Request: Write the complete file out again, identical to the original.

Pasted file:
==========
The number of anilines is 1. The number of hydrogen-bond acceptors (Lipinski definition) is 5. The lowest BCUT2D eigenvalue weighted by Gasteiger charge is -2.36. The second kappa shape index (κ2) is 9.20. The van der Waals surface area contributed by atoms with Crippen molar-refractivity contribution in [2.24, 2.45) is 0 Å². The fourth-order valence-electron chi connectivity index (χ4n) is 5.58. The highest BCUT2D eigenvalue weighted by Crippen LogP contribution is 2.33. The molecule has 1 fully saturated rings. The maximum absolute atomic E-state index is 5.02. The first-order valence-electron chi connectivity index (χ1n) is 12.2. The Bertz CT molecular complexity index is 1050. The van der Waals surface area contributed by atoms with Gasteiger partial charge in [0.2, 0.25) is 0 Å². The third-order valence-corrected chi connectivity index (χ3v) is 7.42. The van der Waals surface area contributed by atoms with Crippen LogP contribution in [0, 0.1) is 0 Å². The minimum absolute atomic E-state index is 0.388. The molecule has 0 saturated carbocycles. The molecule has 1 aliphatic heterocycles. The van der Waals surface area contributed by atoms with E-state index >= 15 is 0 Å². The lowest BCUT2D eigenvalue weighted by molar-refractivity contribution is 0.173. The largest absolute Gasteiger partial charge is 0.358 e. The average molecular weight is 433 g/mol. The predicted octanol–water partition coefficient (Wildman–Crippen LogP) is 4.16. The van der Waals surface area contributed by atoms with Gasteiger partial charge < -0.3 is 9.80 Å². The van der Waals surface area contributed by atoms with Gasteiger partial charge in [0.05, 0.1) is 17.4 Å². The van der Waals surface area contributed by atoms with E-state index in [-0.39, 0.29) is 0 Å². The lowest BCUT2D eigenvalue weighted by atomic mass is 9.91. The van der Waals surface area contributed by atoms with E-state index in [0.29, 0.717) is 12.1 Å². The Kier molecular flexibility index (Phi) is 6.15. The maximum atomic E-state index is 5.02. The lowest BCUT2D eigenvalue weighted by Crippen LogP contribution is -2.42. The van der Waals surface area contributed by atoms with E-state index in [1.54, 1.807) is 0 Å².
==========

The number of anilines is 1. The number of hydrogen-bond acceptors (Lipinski definition) is 5. The lowest BCUT2D eigenvalue weighted by Gasteiger charge is -2.36. The second kappa shape index (κ2) is 9.20. The van der Waals surface area contributed by atoms with Crippen molar-refractivity contribution in [2.24, 2.45) is 0 Å². The fourth-order valence-electron chi connectivity index (χ4n) is 5.58. The highest BCUT2D eigenvalue weighted by Crippen LogP contribution is 2.33. The molecule has 1 fully saturated rings. The maximum absolute atomic E-state index is 5.02. The first-order valence-electron chi connectivity index (χ1n) is 12.2. The Bertz CT molecular complexity index is 1050. The van der Waals surface area contributed by atoms with Gasteiger partial charge in [0.2, 0.25) is 0 Å². The third-order valence-corrected chi connectivity index (χ3v) is 7.42. The van der Waals surface area contributed by atoms with Crippen LogP contribution in [0, 0.1) is 0 Å². The minimum absolute atomic E-state index is 0.388. The molecule has 0 saturated carbocycles. The molecule has 1 aliphatic heterocycles. The van der Waals surface area contributed by atoms with E-state index >= 15 is 0 Å². The lowest BCUT2D eigenvalue weighted by molar-refractivity contribution is 0.173. The largest absolute Gasteiger partial charge is 0.358 e. The average molecular weight is 433 g/mol. The predicted octanol–water partition coefficient (Wildman–Crippen LogP) is 4.16. The van der Waals surface area contributed by atoms with Gasteiger partial charge < -0.3 is 9.80 Å². The van der Waals surface area contributed by atoms with Gasteiger partial charge in [0.05, 0.1) is 17.4 Å². The van der Waals surface area contributed by atoms with E-state index in [-0.39, 0.29) is 0 Å². The lowest BCUT2D eigenvalue weighted by atomic mass is 9.91. The van der Waals surface area contributed by atoms with E-state index in [0.29, 0.717) is 12.1 Å². The Kier molecular flexibility index (Phi) is 6.15. The maximum atomic E-state index is 5.02. The lowest BCUT2D eigenvalue weighted by Crippen LogP contribution is -2.42. The van der Waals surface area contributed by atoms with E-state index in [1.54, 1.807) is 0 Å².